Friday the 13th sign against a stormy background with lightning and copy space. Dirty and angled sign adds to the drama.
For our struggle is not against flesh and blood, but against the rulers, against the powers, against the world forces of this darkness, against the spiritual forces of wickedness in the heavenly places. - Ephesians 6:12
Looking at my calendar earlier this month, I realized March has a Friday the Thirteenth this year – the bad luck day. Some years ago, I remember looking up the origins of Friday the Thirteenth folklore, and the most notable event had to do with the attack on the Knights Templar by King Philip IV of France, which occurred on Friday, October 13, 1307. Whether the Knights Templar were corrupt, heretical pagans or devout Roman Catholic Crusaders is hotly contested, but one thing they unquestionably were, was wealthy. And kings in the Middle Ages (really, all ages and places) certainly sought to attain wealth for their coffers. They also went to great lengths to limit wealth they thought might be used against them. King Philip was not the lone king with that particular concern.
Interestingly, it is said that Christ was crucified on Friday the thirteenth, which is a fairly amazing claim because the calendar we use today was not used by Jesus. His life revolved around the Jewish calendar, although the Julian calendar of the Romans is the basis of our current calendar. Even so, marking time from Anno Domini (the year of the Lord) did not become common practice until the eighth century. Historical experts can backdate with a surprising degree of accuracy, but we are not even certain what year Jesus was born. Moving forward from the best guesstimate of His birth to the exact date of His crucifixion and death, and taking into consideration the dates of the Passover from that range of years on the Jewish calendar, one could come up with… nothing reliable. However, the belief that Jesus was crucified on Friday the thirteenth persists in popular thought, and for all I know, He could have been.
Do I have a point with this history lesson? Actually, yes. Bad luck, such as we define it, doesn’t really exist. Bad things happen. Life goes wrong. Circumstances change for the worse. There are a host of different ways in which life can take a turn in what we consider the wrong direction. Certainly, it was unfortunate that the Knights Templars were attacked by the King of France, but that cannot be defined as bad luck. That can be defined as sin – greed, insecurity, desire for power, and so on – in King Philip. If he was responding to heresy and cultic rites in the Knights Templar, then we can point to their sin, as well.
Was it bad luck that Christ was crucified on any day? Obviously, luck had nothing to do with His death. The crucifixion and death of Jesus Christ reveal so much truth that one would be hard-pressed to list them all, but to think luck played a role is absurd. In the providential plan of God, Christ’s crucifixion and death were inevitable and necessary for our salvation. They also were the culmination of a host of sins among the Jewish leaders and Roman authorities. But perhaps most importantly, Jesus’ crucifixion and death were the final, strongest, best effort to reign by the powers and rulers of darkness and spiritual forces of wickedness. Far too often, we fail to recognize and acknowledge the reality of evil, which is odd since Paul names the rulers and powers of darkness in our age and in the spiritual realms as the ones against whom we struggle. Even more to the point, Jesus was clear He was destroying Satan and his minions – who are far from cute, little, yellow cartoons.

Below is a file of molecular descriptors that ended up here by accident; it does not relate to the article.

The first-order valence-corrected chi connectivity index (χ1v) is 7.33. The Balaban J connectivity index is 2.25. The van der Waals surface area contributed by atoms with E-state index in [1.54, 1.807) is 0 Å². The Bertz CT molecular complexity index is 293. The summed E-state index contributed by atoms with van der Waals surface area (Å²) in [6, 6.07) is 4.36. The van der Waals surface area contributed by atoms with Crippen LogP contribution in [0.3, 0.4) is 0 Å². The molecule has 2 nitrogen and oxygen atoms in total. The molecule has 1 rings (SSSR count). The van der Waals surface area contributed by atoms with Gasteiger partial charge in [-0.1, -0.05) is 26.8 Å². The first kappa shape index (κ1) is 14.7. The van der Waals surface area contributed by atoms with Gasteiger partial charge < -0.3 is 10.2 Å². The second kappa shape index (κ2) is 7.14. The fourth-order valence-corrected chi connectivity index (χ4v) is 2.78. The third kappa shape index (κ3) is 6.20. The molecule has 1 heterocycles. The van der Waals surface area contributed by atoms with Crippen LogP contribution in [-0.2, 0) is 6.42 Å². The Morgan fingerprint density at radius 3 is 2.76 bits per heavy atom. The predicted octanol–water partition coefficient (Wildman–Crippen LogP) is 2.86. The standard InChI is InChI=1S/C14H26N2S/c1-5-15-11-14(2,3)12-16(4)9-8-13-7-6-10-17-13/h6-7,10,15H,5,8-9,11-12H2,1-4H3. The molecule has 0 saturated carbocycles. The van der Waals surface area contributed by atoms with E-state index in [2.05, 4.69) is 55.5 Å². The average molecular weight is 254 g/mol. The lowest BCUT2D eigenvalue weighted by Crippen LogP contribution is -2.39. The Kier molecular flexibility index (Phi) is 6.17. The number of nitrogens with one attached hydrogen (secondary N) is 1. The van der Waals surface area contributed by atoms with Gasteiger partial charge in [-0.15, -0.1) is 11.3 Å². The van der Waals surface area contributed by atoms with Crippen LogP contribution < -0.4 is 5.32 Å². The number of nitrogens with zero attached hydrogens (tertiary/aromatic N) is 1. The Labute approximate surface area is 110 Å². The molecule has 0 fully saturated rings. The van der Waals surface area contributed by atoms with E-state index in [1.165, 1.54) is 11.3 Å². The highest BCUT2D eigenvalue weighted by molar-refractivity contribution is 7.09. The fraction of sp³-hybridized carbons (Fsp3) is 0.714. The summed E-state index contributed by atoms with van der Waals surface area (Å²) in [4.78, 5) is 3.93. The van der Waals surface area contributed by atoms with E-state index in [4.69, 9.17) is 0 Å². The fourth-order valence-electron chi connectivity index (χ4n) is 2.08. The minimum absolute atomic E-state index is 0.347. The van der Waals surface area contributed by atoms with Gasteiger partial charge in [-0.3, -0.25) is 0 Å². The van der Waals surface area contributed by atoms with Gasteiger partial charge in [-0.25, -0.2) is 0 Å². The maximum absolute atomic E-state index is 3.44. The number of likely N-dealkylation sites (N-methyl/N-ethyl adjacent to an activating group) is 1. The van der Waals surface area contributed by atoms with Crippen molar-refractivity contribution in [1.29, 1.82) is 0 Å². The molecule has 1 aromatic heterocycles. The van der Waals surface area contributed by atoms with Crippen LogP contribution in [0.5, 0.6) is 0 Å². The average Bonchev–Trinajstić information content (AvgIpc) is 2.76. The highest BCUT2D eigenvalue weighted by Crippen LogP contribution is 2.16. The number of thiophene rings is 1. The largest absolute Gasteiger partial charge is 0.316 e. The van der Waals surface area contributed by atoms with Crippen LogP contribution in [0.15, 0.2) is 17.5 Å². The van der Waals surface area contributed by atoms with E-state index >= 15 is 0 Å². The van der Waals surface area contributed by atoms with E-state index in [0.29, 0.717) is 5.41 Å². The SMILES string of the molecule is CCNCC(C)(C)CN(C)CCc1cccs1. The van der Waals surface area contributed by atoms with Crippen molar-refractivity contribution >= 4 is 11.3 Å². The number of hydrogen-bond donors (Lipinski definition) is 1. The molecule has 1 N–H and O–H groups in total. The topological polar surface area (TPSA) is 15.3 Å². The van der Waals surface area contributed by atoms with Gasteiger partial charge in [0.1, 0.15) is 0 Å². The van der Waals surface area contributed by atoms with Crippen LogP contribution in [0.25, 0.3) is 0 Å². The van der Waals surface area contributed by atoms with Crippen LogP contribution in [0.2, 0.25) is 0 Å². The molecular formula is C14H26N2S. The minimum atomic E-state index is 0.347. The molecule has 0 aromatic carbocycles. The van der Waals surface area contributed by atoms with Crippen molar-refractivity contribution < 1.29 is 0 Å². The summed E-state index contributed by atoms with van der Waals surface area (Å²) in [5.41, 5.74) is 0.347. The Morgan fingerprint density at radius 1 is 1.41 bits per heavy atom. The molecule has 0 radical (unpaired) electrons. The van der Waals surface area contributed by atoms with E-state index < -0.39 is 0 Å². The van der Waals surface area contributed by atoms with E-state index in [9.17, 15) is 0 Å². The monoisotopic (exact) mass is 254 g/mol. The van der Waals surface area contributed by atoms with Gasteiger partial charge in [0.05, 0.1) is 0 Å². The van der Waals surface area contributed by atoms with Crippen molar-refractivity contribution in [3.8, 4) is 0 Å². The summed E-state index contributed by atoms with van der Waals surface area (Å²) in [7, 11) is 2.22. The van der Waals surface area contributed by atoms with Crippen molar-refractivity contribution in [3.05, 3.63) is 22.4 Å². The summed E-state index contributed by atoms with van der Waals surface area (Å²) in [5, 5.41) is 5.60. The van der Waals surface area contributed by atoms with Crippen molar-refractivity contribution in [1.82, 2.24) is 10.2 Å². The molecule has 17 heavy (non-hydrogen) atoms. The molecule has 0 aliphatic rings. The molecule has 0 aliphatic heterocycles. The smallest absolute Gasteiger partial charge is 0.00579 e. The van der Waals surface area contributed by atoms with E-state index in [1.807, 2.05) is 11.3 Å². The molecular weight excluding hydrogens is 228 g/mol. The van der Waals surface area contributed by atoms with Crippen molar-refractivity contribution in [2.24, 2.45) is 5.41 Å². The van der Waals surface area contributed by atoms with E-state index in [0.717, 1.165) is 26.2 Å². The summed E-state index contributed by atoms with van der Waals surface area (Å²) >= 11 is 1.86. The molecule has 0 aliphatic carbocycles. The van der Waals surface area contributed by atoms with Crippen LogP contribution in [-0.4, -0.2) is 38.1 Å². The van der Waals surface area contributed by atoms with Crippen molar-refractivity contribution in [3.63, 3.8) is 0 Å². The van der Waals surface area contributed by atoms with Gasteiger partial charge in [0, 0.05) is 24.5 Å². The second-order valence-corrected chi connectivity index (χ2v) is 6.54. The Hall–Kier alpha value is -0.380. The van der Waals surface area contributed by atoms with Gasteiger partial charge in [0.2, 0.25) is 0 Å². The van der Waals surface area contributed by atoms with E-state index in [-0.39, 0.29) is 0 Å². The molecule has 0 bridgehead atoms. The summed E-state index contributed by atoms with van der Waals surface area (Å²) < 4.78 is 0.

In his satire The Screwtape Letters, C.S. Lewis said we make two mistakes regarding Satan and evil. The first is that we do not believe they exist, and the second is that we become too interested in them, taking them too seriously. Overall, I believe we tend toward the first error, but there are some who tend to “feel an excessive and unhealthy interest” in devils and demons, in Lewis’ words.
We are wise to seek the middle attitude, both aware and, yet, unafraid. As the Apostle John pointed out, “Greater is He Who is in you than he who is in the world.” (cf. 1 John 4:4) If Christ Jesus dwells in us through His Holy Spirit, then we have nothing to fear regardless of circumstances. We may have something to mourn or a challenge to face or a setback to overcome, but we have no real cause for fear. We are “from God,” as St. John said, and God has defeated the evil powers already. Satan and his demons are just wandering around trying to catch and destroy as many people as possible. Right now, it appears he is having a significant measure of success.
Do not be afraid. Scripture tells us that over and over again. Have no fear. But at the same time, do not hide from the reality of evil, and do not attribute it to bad luck, fate, or anything else. The devil is prowling like a lion, seeking people to devour… (cf. 1 Peter 5:8) Within you is the power to stop him, if you truly allow Christ Jesus to abide in you. But you first have to acknowledge he exists.
What do you think? Do you believe the devil is prowling around, looking for someone to destroy? Jesus certainly thought that. More importantly, does the Spirit of life live in you in power and strength, enabling you to put on God’s armor and defeat evil when it comes your way?
In Christ –
Elizabeth Moreau – © 2020